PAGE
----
says that if the Commission "has reason to believe that some person other that the preson whose case is being investigated has evaded payment of taxation on income". And in the above view of the matter, the declared position of law was clear and explicit well before the controversy in hand was determined by the High Court at Madras. If what is got rid of by a lump sum payment is an annual business expense chargeable against revenue, the lump sum payment should equally be regarded as a business expense, but if the lump sum payment brings in a capital asset, then that puts the business on another footing altogether.
The first question that requires consideration is whether sub-section (4) of section 5 deals with the same class of persons as are said to have been grouped together Lawyers in Chandigarh
subsection (1) of section 5 as persons who to a substantial extent evaded payment Lawyers in Chandigarh
of taxation on income: in other words, does sub-section (4) of section 5 confer an the Commission the power merely to add to the number of persons included in section 5(1) by, the Central Government or does it confer larger power on the Commission.
It was pointed out, that the above judgment was rendered on 10. Sub-section (1) of section 5 provided that where the Central Government "has prima facie reasons for believing that a person has to a substantial extent evaded payment of taxation on income", while clause (a) of section 5(4). On a plain reading of the section it is clear that the subsection is not limited only to persons who made extraordinary profits and to a substantial extent evaded payment of taxation on income, but applies to all persons who may have evaded payment of taxation on income, irrespective of whether the evaded profits are substantial or insubstantial.
Thus, if labour saving machinery was acquired, the cost of such acquisition cannot be (1)  15 I. The said section also provides that "notwithstanding anything to the contrary contained in the Indian Companies Act, 1913, or in any notification, order or direction issued thereunder or in any other law for the time being in force, no other court (i. it may 460 make a report to the Central Government. 1101 defines 'Court' for the purposes of Part III and Part III-A of the Act as "the High Court exercising jurisdiction in the place where the registered office of the Banking Company concerned, which is being wound up, is situated".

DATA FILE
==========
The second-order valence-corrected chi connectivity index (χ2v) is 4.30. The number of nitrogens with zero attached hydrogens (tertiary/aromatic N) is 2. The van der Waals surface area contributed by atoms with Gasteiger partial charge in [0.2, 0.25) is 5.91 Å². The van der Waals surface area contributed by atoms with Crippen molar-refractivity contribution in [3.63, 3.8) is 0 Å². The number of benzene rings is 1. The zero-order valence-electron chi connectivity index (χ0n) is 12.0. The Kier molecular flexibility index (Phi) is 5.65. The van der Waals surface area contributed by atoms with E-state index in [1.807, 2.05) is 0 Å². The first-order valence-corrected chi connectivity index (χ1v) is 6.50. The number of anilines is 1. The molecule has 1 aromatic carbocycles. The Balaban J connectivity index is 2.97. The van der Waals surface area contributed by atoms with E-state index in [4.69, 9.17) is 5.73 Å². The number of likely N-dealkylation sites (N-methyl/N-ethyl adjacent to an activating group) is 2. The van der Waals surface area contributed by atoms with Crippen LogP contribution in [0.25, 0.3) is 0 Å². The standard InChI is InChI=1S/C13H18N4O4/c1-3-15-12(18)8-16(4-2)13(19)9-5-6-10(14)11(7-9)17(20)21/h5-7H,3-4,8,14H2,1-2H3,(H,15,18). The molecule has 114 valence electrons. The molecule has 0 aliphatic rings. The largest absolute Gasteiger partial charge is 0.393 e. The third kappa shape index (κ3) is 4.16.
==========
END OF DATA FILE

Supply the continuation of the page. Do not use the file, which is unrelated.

" It does,not repeat the phraseology used in section 5(1) that some person other than the person whose case is being investigated "have to a substantial extent evaded payment of taxation on income. (6) Where the defendant claims to set-off against the applicant's demand any ascertained sum of money legally recoverable by him from such applicant, the defendant may, at the first hearing of the application, but not afterwards unless permitted by the Tribunal, present a written statement containing the particulars of the debt sought to be set-off.
Justice Mahajan as he then was, in the terms following: 985 In Benarsidas Jagannath, In re(1), a Full Bench of the Lahore High Court attempted to reconcile all these decisions and deduced the following broad test for distinguishing capital expenditure from revenue expenditure. There is no provision Lawyer in Chandigarh
the Act that the drawee is as such liable on the instrument, the only exception being under section 31 in the case of a, drawee of a cheque having sufficient funds of the customer in his hands; and even then, the liability is only towards the drawer and not the payee.
In other respects also the phraseology of the section is different from that employed in sub-section (1) of section 5. " On no principle of construction of statutes can the words to a "substantial extent" be read in sub-clause (a) of section 5(4). The prima facie belief of the Central Government is substituted by the expression "The Commission has reason to believe". The opinion of the Full Bench was delivered by Mr. He contended that to reject the votes of the electors for the failure of the polling officer to deliver the correct ballot papers under Rule 23 would be to disfranchise them, and that a construction which involved such a consequence should not be adopted.
From the cited judgment, learned counsel for the appellant placed reliance on the following observations: (i) Reliance was first placed on the Allahabad Bank case1. Under section 32 of the Negotiable Instruments Act, 1881, the liability of the drawee arises only when he accepts the bill. On the phraseology employed in the sub-section it is difficult to read therein the limitations contained Advocates in Chandigarh
sub-section (1) of section 5 as contended for by the learned Solicitor-General.
Next is section 45-B (1) which is in the following terms: a court other than the one as above defined) shall have jurisdiction to entertain any matter relating to or arising out of the winding up of a banking company". Sub-section (4) which has been set out above Lawyer in Chandigarh
clear and unambiguous terms provided that where the Commission "has reason to believe that some person ther than the person whose case is being investigated has evaded payment of taxation on income.